The majority of those celebrating Eastern Orthodox Christmas on January 7 live in Russia, Ukraine, Belarus, Bulgaria, Georgia, Greece, Macedonia, Moldova, Montenegro, Romania and Serbia. The holiday is also observed according to the Julian calendar by minority populations in Albania, Bosnia and Herzegovina, Kazakhstan, Israel, Jordan, Lebanon and Syria.
Russian President Vladimir Putin attends a Christmas service at the St. George’s Monastery, Novgorod Region.
Patriarch Kirill of Moscow and All Russia holds a Christmas service at the Cathedral of Christ the Savior, Moscow.
In 337, Pope Julius I approved December 25 as the date of Christmas. Since then, Christendom celebrates Christmas on December 25 (with the exception of the Armenian Church, which celebrates Christmas and Epiphany as a single feast of the Epiphany). The Russian Orthodox Church also celebrates Christmas on December 25, but as it did not accept the calendar reform by Pope Gregory XIII, the feast is observed on that date in accordance with the old Julian calendar, or on January 7 according to the new Gregorian calendar.
Russian President Vladimir Putin talks to fishermen after attending a Christmas service at the St. George’s Monastery, Novgorod Region.
At Christmas, it is customary in many families to decorate a Christmas tree and give each other gifts. Christmas tree branches are adorned with various sweets and glowing lights.
After the church service on Christmas day, people would break the fast with all kinds of meat and fish dishes, as well as a jellied or roasted goose with apples. Roasted poultry adorned the Christmas table. Chicken was served cold, while goose or duck was served hot. Cold chicken was garnished with pickles, tomatoes and herbs, while hot poultry was served with roast potatoes. In every home, there were pies and cakes made of unleavened rye dough with various fillings. The Christmastide cakes were also given out to carol singers.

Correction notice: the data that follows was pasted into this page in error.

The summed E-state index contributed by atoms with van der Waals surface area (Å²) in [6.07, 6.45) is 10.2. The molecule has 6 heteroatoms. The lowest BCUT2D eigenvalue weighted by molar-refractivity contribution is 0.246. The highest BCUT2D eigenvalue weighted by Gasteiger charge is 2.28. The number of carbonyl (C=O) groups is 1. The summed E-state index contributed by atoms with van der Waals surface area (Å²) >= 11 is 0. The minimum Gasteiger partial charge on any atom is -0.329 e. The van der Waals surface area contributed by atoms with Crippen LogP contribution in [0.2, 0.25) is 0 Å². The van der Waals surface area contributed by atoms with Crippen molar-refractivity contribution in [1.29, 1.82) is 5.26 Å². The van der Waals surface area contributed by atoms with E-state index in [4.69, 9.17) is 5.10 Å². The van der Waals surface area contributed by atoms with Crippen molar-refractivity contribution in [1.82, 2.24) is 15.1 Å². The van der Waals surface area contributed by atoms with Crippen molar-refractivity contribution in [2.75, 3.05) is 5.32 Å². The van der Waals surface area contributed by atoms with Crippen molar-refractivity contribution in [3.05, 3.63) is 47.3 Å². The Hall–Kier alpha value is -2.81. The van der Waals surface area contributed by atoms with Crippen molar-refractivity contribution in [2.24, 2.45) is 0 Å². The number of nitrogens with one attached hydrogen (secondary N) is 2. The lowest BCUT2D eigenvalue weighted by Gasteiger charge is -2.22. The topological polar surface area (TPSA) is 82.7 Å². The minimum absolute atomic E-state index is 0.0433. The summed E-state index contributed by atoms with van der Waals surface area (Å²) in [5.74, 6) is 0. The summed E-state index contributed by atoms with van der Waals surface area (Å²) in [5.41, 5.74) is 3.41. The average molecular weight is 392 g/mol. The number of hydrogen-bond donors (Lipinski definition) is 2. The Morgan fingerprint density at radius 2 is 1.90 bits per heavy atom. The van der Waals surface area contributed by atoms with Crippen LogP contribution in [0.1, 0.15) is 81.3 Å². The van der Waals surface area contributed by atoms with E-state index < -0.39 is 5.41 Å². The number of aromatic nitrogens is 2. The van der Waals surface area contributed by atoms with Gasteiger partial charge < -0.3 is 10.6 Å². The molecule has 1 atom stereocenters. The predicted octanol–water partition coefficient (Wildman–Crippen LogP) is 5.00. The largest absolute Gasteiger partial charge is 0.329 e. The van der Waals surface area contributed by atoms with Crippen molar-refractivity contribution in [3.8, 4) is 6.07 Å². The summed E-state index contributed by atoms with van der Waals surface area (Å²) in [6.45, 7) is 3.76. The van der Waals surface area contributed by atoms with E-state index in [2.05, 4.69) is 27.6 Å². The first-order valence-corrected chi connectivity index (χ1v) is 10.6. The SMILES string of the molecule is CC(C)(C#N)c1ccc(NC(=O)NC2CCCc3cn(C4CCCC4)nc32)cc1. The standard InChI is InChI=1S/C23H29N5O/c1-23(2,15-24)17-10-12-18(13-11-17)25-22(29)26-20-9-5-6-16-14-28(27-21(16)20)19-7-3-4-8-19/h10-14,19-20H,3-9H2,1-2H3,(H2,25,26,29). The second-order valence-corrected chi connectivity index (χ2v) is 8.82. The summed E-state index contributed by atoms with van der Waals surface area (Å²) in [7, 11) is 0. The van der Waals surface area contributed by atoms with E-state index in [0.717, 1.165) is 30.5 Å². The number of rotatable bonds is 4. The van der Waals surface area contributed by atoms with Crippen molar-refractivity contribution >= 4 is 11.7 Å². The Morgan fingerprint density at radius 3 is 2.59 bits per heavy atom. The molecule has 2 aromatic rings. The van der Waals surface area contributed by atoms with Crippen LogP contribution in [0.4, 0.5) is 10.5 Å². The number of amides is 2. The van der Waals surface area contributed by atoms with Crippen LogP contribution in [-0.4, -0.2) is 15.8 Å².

In Russia, traditions and religion are combined. Christmas celebrations last from January 6 to January 18. These days are filled with ancient rites. For example, one of the main traditions is guising.
Russian Prime Minister Dmitry Medvedev and his wife Svetlana pray during a service on Orthodox Christmas at the Christ the Saviour Cathedral in Moscow, Russia January 6, 2017.
Guisers walk from house to house of friends or acquaintances singing Christmas carols in their honor and asking for a treat. Householders show generosity and hospitality to their unexpected guests and give them many gifts.
To thank the homeowners for their generous gifts, guisers perform a song wishing them a rich harvest, newborn livestock, and good order at home. Then they leave for another house.
A woman prays during the Vigil mass at the Russian Orthodox church Saint Serge in Paris, January 6, 2017 on the eve of Orthodox Christmas Day, which is celebrated on January 7.
Christmastide is also known for its fortune-telling tradition. Eastern Slavs consider Christmas and Epiphany eves to be the best time for fortune-telling. If a girl wants to see her groom, she must sit in a dark room between two mirrors, light candles and peer into the gallery of reflections hoping to see her future husband. Questions about love, marriage and family life have always been the most popular in fortune-telling.
Participants in the Winter Malanya festival of ethnic groups and historical reenactment at Klyuchi regional park of Prokhorovsky District’s Kostroma village.
Archpriest Pavel, the rector of the church, holds a Christmas service at the Church of the Icon of The Theotokos of Tikhvin in Kazan.